On Saturday morning I called for a report of the different companies of my regiment of the killed, wounded, and missing, and found from their reports that my worst fears were realized as to the destruction of my regiment. In that charge we had sustained a loss of 76 killed, 221 wounded, and 58 missing, and I had only 149-- officers, noncommissioned officers, and privates--for duty. Early that morning I made a detail from each company to bury the dead, and so severe was the work of death in some of the companies that it took the detail all day to bury their dead. This sad duty performed, we were permitted again to sleep that night on the battle-field.
Early Sunday morning the brigade was put under marching orders, and about 9 a.m. we took up the line of march for the south side of the Chickahominy, via New Bridge.
After marching until 9 o'clock that night we bivouacked about 12 miles below Richmond, on the Darbytown road, close upon the rear of the enemy, who, we learned, had been driven that day and the day previous from his strong fortifications in front of Richmond.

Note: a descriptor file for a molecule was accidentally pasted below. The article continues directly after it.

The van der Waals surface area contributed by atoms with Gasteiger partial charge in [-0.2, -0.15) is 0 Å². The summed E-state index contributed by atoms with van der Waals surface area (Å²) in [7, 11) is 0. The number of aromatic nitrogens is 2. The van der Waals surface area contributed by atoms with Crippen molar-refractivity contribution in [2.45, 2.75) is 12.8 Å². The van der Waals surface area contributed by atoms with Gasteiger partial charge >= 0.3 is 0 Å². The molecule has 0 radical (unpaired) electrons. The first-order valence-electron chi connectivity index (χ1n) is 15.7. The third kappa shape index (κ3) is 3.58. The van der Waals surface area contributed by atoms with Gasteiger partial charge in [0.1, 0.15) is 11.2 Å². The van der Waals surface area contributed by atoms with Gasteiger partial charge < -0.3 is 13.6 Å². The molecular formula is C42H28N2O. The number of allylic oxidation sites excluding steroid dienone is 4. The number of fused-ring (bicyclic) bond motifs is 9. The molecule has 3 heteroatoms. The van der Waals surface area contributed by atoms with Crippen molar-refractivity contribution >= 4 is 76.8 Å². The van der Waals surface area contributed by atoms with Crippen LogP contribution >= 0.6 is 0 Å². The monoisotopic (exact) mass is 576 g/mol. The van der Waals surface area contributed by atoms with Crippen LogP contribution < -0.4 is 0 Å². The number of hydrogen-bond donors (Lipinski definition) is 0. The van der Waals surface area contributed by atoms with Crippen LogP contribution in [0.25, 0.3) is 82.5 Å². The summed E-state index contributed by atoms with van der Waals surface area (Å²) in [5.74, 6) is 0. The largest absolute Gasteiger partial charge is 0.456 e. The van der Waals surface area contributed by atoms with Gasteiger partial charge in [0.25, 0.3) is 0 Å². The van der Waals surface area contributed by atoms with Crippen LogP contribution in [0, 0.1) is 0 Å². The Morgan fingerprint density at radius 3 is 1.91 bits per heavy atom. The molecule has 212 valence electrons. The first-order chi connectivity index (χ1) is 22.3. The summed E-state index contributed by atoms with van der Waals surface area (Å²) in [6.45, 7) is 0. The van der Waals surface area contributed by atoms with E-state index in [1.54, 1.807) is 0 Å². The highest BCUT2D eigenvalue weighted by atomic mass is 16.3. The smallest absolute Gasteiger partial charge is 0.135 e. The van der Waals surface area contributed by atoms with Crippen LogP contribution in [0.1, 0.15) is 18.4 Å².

On Monday, the 30th, we took up the line of march and pushed down the Darbytown road until we came upon the enemy strongly intrenched behind breastworks. The brigades of our division that were in front of the Second Brigade were soon engaged with the enemy, and our brigade was permitted to rest for a few moments preparatory to any emergency that might occur.
More troops were called for by General Hill, and the Second Brigade was rapidly advanced to the field of action. When near the position of the enemy two regiments--Colonels Edwards' and McGowan's--were advanced to the right to engage the enemy, and the other two regiments---Colonels Hamilton's and Barnes'--and my own were advanced to the left to engage the enemy if they presented themselves. Here we were exposed to a heavy fire from the enemy, not being able to return a single shot on account of our friends, General Longstreet's division being in front.